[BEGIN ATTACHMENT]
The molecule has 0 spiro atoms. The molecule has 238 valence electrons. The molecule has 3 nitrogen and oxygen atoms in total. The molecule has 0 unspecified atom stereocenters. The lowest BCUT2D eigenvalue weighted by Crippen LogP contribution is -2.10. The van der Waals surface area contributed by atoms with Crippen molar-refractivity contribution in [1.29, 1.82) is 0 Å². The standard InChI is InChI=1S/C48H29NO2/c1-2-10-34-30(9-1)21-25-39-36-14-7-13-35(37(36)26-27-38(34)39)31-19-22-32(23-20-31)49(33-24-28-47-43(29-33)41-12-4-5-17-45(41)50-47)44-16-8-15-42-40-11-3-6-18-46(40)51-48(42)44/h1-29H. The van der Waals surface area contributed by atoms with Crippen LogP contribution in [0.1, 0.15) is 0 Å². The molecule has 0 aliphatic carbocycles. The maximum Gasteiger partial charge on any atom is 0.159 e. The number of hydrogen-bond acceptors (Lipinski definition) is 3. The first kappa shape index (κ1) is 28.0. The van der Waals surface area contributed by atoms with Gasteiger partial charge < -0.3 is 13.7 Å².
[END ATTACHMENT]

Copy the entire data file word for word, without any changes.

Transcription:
The molecule has 0 spiro atoms. The molecule has 238 valence electrons. The molecule has 3 nitrogen and oxygen atoms in total. The molecule has 0 unspecified atom stereocenters. The lowest BCUT2D eigenvalue weighted by Crippen LogP contribution is -2.10. The van der Waals surface area contributed by atoms with Crippen molar-refractivity contribution in [1.29, 1.82) is 0 Å². The standard InChI is InChI=1S/C48H29NO2/c1-2-10-34-30(9-1)21-25-39-36-14-7-13-35(37(36)26-27-38(34)39)31-19-22-32(23-20-31)49(33-24-28-47-43(29-33)41-12-4-5-17-45(41)50-47)44-16-8-15-42-40-11-3-6-18-46(40)51-48(42)44/h1-29H. The van der Waals surface area contributed by atoms with Crippen LogP contribution in [0.1, 0.15) is 0 Å². The molecule has 0 aliphatic carbocycles. The maximum Gasteiger partial charge on any atom is 0.159 e. The number of hydrogen-bond acceptors (Lipinski definition) is 3. The first kappa shape index (κ1) is 28.0. The van der Waals surface area contributed by atoms with Gasteiger partial charge < -0.3 is 13.7 Å².